Flow chart for FMEA
FMEA is methodology for analyzing potential reliability problems early in the development cycle where it is easier to take actions to overcome the issues, thereby enhancing reliability through design .
FMEA is a procedure in operations management for analysis of potential failure modes within a system for classification by severity or determination of the effect of failures on the system. It is widely used in manufacturing industries in various phases of the product life cycle and is now increasingly finding use in the service industry. Failure modes are any errors or defects in a process, design, or item, especially those that affect the customer, and can be potential or actual. Effects analysis refers to studying the consequences of those failures.
Failure mode: "The manner by which a failure is observed; it generally describes the way the failure occurs."
Failure effect: Immediate consequences of a failure on operation, function or functionality, or status of some item
Indenture levels: An identifier for item complexity. Complexity increases as levels are closer to one.
Local effect: The Failure effect as it applies to the item under analysis.
Next higher level effect: The Failure effect as it applies at the next higher indenture level. End effect: The failure effect at the highest indenture level or total system.
Failure cause: Defects in design, process, quality, or part application, which are the underlying cause of the failure or which initiate a process which leads to failure. Severity: "The consequences of a failure mode. Severity considers the worst potential consequence of a failure, determined by the degree of injury, property damage, or system damage that could ultimately
• Improve the quality, reliability and safety of a product/process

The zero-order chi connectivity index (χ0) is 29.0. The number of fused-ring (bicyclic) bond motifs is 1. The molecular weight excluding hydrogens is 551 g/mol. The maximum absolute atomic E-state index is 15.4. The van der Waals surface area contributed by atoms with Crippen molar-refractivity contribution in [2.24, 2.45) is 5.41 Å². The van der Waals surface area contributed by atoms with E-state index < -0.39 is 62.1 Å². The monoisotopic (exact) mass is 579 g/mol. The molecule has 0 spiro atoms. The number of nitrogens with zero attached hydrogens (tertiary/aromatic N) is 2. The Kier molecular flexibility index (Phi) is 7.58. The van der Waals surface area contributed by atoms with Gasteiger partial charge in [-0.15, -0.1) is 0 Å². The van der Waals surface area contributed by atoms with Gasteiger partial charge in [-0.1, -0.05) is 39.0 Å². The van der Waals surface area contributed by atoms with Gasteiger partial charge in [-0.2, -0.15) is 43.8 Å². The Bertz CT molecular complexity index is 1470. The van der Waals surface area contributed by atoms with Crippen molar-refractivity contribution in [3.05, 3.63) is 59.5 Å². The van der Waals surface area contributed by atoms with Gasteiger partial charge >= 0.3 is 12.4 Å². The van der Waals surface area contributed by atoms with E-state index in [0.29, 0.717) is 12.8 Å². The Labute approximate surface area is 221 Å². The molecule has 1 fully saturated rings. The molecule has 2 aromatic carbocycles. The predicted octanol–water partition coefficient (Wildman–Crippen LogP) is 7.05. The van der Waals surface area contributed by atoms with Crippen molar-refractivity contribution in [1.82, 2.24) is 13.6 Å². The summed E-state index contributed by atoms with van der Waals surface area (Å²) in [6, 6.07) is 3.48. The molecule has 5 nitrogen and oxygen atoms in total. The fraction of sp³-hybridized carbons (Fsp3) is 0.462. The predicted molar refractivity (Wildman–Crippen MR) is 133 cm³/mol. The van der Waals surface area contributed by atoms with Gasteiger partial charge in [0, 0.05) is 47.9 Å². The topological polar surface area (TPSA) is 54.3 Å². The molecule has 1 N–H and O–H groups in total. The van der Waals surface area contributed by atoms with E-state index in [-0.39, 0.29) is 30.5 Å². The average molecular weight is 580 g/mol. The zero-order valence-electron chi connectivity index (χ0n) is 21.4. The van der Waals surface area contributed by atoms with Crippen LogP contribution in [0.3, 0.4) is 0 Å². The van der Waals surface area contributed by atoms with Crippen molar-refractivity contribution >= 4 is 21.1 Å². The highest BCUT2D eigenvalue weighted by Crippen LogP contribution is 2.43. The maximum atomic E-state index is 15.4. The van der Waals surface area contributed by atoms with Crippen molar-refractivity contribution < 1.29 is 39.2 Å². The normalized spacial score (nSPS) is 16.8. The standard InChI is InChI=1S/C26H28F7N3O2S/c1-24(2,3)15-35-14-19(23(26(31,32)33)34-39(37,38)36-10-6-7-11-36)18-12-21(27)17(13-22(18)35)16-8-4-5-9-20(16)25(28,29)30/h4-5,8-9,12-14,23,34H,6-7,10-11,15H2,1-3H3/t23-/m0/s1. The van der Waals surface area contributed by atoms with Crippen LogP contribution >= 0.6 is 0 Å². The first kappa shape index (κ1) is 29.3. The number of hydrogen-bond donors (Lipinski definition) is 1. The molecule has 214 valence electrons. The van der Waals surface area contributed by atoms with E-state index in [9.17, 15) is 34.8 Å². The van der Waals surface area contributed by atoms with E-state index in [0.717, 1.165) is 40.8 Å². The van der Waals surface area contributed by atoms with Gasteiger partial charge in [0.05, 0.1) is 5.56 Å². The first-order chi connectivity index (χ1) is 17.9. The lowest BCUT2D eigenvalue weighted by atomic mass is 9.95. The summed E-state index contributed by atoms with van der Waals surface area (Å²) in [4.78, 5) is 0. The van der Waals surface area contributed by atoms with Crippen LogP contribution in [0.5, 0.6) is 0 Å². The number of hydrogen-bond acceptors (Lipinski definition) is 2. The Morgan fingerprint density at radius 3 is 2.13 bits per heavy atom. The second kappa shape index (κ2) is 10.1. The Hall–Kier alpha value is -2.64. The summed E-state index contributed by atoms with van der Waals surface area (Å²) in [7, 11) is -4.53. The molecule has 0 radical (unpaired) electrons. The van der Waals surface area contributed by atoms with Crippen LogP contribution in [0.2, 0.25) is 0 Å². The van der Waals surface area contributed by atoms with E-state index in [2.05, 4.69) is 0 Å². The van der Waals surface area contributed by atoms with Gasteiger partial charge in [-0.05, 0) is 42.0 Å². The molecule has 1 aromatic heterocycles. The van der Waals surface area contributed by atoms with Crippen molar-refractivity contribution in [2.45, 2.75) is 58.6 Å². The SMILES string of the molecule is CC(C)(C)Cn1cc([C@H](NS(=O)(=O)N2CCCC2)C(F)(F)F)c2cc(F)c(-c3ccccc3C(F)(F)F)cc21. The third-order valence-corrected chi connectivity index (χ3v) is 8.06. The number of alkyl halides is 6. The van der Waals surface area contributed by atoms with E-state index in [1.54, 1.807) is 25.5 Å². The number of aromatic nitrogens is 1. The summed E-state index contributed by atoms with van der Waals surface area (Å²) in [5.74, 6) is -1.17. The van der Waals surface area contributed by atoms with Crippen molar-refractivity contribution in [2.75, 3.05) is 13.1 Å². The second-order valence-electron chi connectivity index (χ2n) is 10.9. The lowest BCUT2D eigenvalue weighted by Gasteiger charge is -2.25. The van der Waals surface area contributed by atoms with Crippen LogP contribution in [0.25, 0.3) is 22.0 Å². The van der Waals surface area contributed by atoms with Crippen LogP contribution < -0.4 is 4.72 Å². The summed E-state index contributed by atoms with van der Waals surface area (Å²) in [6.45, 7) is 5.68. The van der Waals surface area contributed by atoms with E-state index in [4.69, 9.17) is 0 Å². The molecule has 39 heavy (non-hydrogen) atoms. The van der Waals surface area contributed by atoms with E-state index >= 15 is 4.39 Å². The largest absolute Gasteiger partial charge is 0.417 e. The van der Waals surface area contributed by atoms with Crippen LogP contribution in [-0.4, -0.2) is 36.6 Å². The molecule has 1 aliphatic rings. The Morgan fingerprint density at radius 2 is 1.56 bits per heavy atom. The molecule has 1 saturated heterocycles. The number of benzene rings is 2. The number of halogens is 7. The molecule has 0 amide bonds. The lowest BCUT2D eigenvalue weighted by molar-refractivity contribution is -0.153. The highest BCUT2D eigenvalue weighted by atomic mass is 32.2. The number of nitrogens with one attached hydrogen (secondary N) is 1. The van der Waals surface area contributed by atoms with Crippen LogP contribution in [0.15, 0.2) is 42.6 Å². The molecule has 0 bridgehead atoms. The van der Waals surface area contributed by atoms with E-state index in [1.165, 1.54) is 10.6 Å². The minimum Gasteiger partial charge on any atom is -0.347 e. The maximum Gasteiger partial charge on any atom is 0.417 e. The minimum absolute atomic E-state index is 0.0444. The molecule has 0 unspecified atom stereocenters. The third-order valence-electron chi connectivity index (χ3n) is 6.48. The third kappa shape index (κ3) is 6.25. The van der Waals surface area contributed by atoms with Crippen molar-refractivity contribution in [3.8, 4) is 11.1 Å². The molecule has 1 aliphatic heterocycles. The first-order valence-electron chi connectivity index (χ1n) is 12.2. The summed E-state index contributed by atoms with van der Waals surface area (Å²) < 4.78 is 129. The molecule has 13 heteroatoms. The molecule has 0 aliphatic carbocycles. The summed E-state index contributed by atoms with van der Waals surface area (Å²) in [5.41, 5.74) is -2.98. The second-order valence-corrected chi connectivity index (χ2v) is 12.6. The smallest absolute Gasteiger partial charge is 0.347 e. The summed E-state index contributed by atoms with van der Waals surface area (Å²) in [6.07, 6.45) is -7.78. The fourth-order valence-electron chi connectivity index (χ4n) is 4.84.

• Improve company image and competitiveness
• Increase user satisfaction
• Reduce system development timing and cost
• Collect information to reduce future failures, capture engineering knowledge
• Reduce the potential for warranty concerns
• Early identification and elimination of potential failure modes
• Emphasize problem prevention
• Minimize late changes and associated cost
• Catalyst for teamwork and idea exchange between functions
• Reduce the possibility of same kind of failure in future
FMEA is effectively dependent on the members of the committee which examines product failures, it is limited by their experience of previous failures. If a failure mode cannot be identified, then external help is needed from consultants who are aware of the many different types of product failure. FMEA is thus part of a larger system of quality control, where documentation is vital to implementation. General texts and detailed publications are available in forensic engineering and failure analysis. It is a general requirement of many specific national and international standards that FMEA is used in evaluating product integrity. If used as a top-down tool, FMEA may only identify major failure modes in a system. Fault tree analysis (FTA) is better suited for "top-down" analysis. When used as a "bottom-up" tool FMEA can augment or complement FTA and identify many more causes and failure modes resulting in top-level symptoms. It is not able to discover complex failure modes involving multiple failures within a subsystem, or to FaultTree+ is a fully interactive graphics and analysis program for performing probabilistic risk assessment using integrated fault tree, event tree and Markov analyses..